But I’m not just thrilled about “WandaVision” finally giving this female hero her due. The new series, which stars Elizabeth Olsen and arrives on Disney+ on Jan. 15, grants the Scarlet Witch her own universe to manipulate, and uses it as a way to toy with a fresh tone and aesthetic for the MCU. Offbeat and capricious, and a perversion of classic sitcom series, “WandaVision” seems like it will give its superheroine the space to power up and unravel in ways that she couldn’t in the overstuffed “Avengers” films. Olsen seems up to the task, and Kathryn Hahn, Paul Bettany and Randall Park are also there to provide extra comedy and pathos.
A retrospective for Julie Mehretu
This midcareer retrospective of Julie Mehretu and her grand, roiling abstractions drew raves when it opened last year at the Los Angeles County Museum of Art
, and it belatedly arrives on March 25 in the artist’s hometown, at the Whitney Museum of American Art. Mehretu came to prominence 20 years ago with dense, mural-scaled paintings whose sweeping lines suggested flight paths or architectural renderings; later, she turned to freer, more fluid mark-making that places abstract painting in the realms of migration and war, capital and climate.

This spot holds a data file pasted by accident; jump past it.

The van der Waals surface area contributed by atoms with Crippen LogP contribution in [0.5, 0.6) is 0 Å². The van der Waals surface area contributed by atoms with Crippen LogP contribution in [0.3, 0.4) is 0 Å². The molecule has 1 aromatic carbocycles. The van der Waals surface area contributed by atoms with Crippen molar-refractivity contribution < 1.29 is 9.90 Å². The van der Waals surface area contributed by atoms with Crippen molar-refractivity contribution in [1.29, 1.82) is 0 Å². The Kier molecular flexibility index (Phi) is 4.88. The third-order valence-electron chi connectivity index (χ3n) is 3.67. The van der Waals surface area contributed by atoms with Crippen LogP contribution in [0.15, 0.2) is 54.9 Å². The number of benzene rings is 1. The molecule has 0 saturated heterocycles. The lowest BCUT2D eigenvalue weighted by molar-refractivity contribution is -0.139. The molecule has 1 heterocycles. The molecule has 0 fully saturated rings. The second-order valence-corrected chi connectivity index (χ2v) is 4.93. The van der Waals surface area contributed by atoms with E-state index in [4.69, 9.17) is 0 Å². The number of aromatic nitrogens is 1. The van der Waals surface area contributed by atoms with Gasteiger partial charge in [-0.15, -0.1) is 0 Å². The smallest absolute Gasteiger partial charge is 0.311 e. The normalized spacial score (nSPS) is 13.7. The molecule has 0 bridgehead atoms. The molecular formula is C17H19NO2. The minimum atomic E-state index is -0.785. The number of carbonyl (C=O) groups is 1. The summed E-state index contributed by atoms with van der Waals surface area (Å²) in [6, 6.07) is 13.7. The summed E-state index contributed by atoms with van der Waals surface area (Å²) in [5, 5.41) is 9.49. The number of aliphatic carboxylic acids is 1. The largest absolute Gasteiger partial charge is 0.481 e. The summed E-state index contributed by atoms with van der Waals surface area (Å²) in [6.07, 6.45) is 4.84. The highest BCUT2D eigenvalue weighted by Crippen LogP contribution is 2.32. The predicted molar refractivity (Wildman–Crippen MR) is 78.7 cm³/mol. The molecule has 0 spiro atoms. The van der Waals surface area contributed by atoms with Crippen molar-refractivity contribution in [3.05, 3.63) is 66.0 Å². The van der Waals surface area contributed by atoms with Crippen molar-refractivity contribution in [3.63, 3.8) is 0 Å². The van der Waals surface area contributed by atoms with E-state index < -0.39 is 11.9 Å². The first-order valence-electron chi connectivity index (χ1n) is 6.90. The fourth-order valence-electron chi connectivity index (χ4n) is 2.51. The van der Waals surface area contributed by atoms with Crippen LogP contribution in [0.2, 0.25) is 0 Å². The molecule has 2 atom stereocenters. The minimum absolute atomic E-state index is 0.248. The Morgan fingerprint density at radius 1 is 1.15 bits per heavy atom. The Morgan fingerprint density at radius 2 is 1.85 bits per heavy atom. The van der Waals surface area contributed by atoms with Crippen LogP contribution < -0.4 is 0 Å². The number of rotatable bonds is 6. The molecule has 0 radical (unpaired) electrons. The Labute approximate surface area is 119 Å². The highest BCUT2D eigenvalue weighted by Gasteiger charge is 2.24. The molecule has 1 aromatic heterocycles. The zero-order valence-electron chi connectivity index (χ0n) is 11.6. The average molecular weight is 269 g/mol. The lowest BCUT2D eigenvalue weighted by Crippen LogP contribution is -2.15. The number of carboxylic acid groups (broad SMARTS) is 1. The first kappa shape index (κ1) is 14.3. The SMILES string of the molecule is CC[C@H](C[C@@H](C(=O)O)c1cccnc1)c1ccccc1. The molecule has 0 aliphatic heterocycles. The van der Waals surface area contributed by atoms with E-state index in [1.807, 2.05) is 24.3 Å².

Her most recent work, made during the first lockdown and seen in a thundering show at Marian Goodman Gallery, is less readily legible, more digitally conversant, and more confident than ever. To fully perceive her jostling layers of silk-screened grids, sprayed veils and calligraphic strokes of black and red requires all one’s concentration; come early, look hard.
Black royalty negotiates power
Enough with “The Crown.” Television may have cornered the market on stories about the nobility, but it was theater that traditionally got into the heads of heads of state and tried to understand what they were thinking.
That tradition gets a timely update in February, when Steppenwolf Theater
presents “Duchess! Duchess! Duchess!” — a filmed play by Vivian J.O. Barnes, directed by Weyni Mengesha. Inspired and/or appalled by the experiences of Kate Middleton and Meghan Markle, Barnes imagines a dialogue in which a Black duchess helps acculturate a Black duchess-to-be to her new position. Together, they explore what it means to join an institution that acts as if they should feel honored to be admitted, even as it eats them alive.
That the institution in question involves not just royalty but racism, if the two are different, broadens the story. How Black women negotiate power in traditionally white arenas, and at what cost, is something that resonates far beyond Balmoral.
An alien impersonates a doctor